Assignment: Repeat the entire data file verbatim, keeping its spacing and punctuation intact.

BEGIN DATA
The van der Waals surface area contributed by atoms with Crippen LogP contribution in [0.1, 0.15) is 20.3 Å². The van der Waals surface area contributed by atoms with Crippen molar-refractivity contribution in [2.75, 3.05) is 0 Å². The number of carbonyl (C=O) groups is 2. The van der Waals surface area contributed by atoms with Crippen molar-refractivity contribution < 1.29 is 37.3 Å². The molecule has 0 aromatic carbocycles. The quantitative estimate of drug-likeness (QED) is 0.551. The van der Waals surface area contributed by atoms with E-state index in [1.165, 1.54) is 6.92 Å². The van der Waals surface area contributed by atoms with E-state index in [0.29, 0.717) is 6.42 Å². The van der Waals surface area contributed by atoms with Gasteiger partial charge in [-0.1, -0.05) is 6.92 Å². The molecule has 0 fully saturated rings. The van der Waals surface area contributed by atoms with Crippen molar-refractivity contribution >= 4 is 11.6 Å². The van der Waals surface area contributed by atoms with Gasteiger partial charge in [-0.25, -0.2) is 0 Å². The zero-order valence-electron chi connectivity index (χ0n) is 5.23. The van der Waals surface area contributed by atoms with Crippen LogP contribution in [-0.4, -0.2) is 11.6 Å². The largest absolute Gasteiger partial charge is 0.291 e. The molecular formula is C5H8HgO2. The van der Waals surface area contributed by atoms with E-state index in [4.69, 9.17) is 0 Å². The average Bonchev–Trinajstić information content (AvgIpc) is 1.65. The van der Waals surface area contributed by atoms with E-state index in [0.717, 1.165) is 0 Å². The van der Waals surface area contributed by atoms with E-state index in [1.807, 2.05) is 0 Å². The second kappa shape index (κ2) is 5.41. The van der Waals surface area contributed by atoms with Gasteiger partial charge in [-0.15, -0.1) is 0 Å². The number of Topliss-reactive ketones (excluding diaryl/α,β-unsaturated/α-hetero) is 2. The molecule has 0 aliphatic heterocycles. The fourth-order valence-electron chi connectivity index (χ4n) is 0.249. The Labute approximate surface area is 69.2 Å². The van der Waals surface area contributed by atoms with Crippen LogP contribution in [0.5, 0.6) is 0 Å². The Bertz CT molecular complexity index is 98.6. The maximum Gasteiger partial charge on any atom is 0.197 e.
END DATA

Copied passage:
The van der Waals surface area contributed by atoms with Crippen LogP contribution in [0.1, 0.15) is 20.3 Å². The van der Waals surface area contributed by atoms with Crippen molar-refractivity contribution in [2.75, 3.05) is 0 Å². The number of carbonyl (C=O) groups is 2. The van der Waals surface area contributed by atoms with Crippen molar-refractivity contribution < 1.29 is 37.3 Å². The molecule has 0 aromatic carbocycles. The quantitative estimate of drug-likeness (QED) is 0.551. The van der Waals surface area contributed by atoms with E-state index in [1.165, 1.54) is 6.92 Å². The van der Waals surface area contributed by atoms with E-state index in [0.29, 0.717) is 6.42 Å². The van der Waals surface area contributed by atoms with Gasteiger partial charge in [-0.1, -0.05) is 6.92 Å². The molecule has 0 fully saturated rings. The van der Waals surface area contributed by atoms with Crippen molar-refractivity contribution >= 4 is 11.6 Å². The van der Waals surface area contributed by atoms with Gasteiger partial charge in [-0.25, -0.2) is 0 Å². The zero-order valence-electron chi connectivity index (χ0n) is 5.23. The van der Waals surface area contributed by atoms with Crippen LogP contribution in [-0.4, -0.2) is 11.6 Å². The largest absolute Gasteiger partial charge is 0.291 e. The molecular formula is C5H8HgO2. The van der Waals surface area contributed by atoms with E-state index in [4.69, 9.17) is 0 Å². The average Bonchev–Trinajstić information content (AvgIpc) is 1.65. The van der Waals surface area contributed by atoms with E-state index in [0.717, 1.165) is 0 Å². The van der Waals surface area contributed by atoms with E-state index in [1.807, 2.05) is 0 Å². The second kappa shape index (κ2) is 5.41. The van der Waals surface area contributed by atoms with Gasteiger partial charge in [-0.15, -0.1) is 0 Å². The number of Topliss-reactive ketones (excluding diaryl/α,β-unsaturated/α-hetero) is 2. The molecule has 0 aliphatic heterocycles. The fourth-order valence-electron chi connectivity index (χ4n) is 0.249. The Labute approximate surface area is 69.2 Å². The van der Waals surface area contributed by atoms with Crippen LogP contribution in [0.5, 0.6) is 0 Å². The Bertz CT molecular complexity index is 98.6. The maximum Gasteiger partial charge on any atom is 0.197 e.